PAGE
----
Built and opened by the Marine Parkway Authority in 1937, it was the longest vertical-lift span in the world for automobiles. The curled tops of the towers were designed to give the bridge a whimsical aspect. Following the 1940 merger of the Marine Parkway Authority and Triborough Bridge and Tunnel Authority, the operation of the bridge fell to TBTA.
In 1978, the bridge was renamed for Gil Hodges, the former first baseman for the Brooklyn Dodgers. Hodges kept a residence in Brooklyn after his team moved to Los Angeles. He also played for the Queens-based New York Mets at the end of his career, and managed the Mets from 1968 until his sudden death in 1972, including victory in the 1969 World Series.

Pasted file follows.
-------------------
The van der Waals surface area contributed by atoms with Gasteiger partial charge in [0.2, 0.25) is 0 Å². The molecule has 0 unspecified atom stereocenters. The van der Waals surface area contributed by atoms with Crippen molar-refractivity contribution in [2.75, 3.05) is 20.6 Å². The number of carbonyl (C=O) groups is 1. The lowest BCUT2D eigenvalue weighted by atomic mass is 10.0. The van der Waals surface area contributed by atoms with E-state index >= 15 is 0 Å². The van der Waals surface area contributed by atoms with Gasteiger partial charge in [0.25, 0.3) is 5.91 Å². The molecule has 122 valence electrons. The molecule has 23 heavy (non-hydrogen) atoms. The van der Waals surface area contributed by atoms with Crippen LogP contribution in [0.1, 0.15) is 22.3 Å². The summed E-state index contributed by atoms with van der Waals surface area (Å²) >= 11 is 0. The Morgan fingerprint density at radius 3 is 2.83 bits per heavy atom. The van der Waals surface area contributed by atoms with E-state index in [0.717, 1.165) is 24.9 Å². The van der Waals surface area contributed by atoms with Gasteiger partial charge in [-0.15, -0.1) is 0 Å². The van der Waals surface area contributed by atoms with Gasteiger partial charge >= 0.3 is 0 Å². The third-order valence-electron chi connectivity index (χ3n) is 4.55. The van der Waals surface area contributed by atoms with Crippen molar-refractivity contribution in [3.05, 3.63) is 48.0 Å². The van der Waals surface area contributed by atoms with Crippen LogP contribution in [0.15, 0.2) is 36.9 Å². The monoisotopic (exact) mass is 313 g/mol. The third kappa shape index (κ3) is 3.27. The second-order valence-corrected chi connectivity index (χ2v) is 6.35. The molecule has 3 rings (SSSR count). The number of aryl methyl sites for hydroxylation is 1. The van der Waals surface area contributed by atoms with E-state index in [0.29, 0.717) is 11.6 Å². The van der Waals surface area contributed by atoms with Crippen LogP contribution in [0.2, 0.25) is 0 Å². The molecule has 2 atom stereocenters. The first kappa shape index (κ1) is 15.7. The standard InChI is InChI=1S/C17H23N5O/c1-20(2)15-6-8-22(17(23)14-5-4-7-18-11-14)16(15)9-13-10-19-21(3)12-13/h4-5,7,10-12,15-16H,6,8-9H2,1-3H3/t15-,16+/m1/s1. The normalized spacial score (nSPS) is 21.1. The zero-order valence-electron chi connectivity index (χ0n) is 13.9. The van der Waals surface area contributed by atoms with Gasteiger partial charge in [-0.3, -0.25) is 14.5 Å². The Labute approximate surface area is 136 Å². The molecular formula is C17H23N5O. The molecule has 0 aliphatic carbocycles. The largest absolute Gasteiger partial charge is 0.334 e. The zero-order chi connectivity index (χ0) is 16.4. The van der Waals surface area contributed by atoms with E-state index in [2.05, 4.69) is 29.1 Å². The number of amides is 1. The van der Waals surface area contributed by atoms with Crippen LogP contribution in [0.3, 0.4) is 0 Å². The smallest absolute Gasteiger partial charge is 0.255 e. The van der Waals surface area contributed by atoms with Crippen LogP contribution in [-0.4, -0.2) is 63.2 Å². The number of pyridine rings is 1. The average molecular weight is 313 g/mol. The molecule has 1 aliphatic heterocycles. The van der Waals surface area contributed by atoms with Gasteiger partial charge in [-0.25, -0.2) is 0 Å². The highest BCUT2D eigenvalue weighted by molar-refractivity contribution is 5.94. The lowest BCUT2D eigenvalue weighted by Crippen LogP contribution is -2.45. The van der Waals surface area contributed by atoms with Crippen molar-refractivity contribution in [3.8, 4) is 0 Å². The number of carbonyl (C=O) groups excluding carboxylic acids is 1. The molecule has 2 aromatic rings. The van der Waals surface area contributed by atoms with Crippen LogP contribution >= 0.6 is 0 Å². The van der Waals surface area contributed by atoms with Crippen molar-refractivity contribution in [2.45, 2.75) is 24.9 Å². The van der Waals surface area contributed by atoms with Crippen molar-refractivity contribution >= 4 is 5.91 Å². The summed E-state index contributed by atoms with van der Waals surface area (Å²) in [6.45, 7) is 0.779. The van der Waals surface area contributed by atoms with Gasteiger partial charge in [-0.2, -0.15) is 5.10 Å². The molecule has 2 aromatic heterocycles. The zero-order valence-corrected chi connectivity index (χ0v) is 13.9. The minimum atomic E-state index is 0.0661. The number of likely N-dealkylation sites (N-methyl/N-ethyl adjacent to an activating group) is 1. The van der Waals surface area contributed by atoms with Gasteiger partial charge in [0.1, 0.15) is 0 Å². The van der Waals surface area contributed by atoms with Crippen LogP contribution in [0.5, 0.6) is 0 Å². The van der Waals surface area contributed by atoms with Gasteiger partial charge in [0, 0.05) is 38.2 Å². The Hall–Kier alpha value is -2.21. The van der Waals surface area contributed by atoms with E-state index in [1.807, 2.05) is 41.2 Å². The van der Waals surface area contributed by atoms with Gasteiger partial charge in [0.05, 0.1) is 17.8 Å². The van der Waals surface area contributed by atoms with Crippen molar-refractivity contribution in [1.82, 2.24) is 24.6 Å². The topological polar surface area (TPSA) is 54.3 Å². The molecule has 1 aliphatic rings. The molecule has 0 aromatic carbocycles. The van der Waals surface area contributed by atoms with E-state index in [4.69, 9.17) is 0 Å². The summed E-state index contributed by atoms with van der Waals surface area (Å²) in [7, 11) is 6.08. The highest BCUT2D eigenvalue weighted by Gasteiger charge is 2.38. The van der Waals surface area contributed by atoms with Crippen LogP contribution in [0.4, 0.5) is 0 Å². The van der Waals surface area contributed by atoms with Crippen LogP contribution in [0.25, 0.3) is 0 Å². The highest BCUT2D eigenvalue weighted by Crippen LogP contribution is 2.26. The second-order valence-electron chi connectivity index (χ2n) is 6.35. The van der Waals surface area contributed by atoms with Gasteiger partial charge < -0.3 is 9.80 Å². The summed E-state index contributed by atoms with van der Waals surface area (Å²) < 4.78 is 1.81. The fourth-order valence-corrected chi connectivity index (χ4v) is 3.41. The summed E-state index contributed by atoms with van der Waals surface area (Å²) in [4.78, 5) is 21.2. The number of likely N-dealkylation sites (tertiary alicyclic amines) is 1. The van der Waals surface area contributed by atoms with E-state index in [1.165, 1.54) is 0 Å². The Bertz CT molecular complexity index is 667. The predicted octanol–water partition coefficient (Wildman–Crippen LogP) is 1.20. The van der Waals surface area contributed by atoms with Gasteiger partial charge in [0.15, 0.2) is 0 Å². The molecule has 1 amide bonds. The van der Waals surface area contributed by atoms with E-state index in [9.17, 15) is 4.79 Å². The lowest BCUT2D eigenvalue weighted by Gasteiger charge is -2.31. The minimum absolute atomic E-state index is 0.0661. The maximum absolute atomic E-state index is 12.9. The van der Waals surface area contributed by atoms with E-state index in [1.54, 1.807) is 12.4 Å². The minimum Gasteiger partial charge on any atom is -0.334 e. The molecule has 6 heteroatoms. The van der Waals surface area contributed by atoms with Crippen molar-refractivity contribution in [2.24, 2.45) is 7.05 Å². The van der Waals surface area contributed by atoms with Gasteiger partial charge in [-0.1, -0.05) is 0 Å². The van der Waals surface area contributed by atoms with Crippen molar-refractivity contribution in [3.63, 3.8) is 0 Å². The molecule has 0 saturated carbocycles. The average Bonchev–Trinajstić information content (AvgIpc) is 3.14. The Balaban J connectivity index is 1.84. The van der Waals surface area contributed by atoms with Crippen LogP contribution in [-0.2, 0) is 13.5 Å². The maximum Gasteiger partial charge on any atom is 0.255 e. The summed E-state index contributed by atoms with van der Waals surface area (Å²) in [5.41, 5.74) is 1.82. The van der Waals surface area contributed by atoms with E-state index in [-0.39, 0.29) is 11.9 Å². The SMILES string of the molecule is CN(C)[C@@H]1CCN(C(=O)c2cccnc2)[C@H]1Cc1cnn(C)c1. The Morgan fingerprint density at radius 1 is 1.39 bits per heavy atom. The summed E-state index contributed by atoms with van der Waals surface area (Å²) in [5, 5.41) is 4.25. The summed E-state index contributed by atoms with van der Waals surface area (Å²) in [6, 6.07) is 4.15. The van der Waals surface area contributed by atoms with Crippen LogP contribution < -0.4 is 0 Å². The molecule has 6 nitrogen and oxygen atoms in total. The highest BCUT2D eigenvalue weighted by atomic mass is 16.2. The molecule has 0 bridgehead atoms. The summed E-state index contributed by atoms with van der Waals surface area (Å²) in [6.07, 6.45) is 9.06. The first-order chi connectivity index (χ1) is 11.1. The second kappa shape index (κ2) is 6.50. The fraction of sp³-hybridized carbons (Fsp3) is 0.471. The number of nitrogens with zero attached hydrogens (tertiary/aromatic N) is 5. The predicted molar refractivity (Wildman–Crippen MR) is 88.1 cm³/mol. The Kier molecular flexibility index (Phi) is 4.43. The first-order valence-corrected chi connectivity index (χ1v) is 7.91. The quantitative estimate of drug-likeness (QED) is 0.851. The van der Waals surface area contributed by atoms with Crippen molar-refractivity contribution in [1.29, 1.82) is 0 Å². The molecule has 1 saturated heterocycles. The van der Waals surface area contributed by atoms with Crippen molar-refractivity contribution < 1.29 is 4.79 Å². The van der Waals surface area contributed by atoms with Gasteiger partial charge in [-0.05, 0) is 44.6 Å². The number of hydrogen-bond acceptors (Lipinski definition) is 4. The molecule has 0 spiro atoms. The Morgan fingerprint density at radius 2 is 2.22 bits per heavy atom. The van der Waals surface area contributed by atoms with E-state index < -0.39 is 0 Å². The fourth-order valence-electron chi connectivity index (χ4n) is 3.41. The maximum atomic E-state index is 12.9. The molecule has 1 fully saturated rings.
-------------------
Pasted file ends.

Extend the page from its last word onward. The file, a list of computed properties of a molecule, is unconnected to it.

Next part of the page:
In 1999, the existing steel-grated roadway deck on the lift span was replaced with a new steel grating. A new, aluminum extrusion, ("Jersey") barrier was also installed to separate opposing traffic flows. In addition, the elevators and electrical systems in the two towers were replaced, and new variable message signs and traffic control devices were installed on the bridge, approach roadways, and toll plaza. The toll plaza also received a brand-new service building.
Part of the crash of American Airlines Flight 587 in 2001 was filmed from a tollbooth camera on this bridge.
On November 24, 2014, the bridge experienced a power failure while it was raised to let a boat pass. It remained stuck in the raised position for about six hours before technicians were able to lower it.
March 9th, 2017
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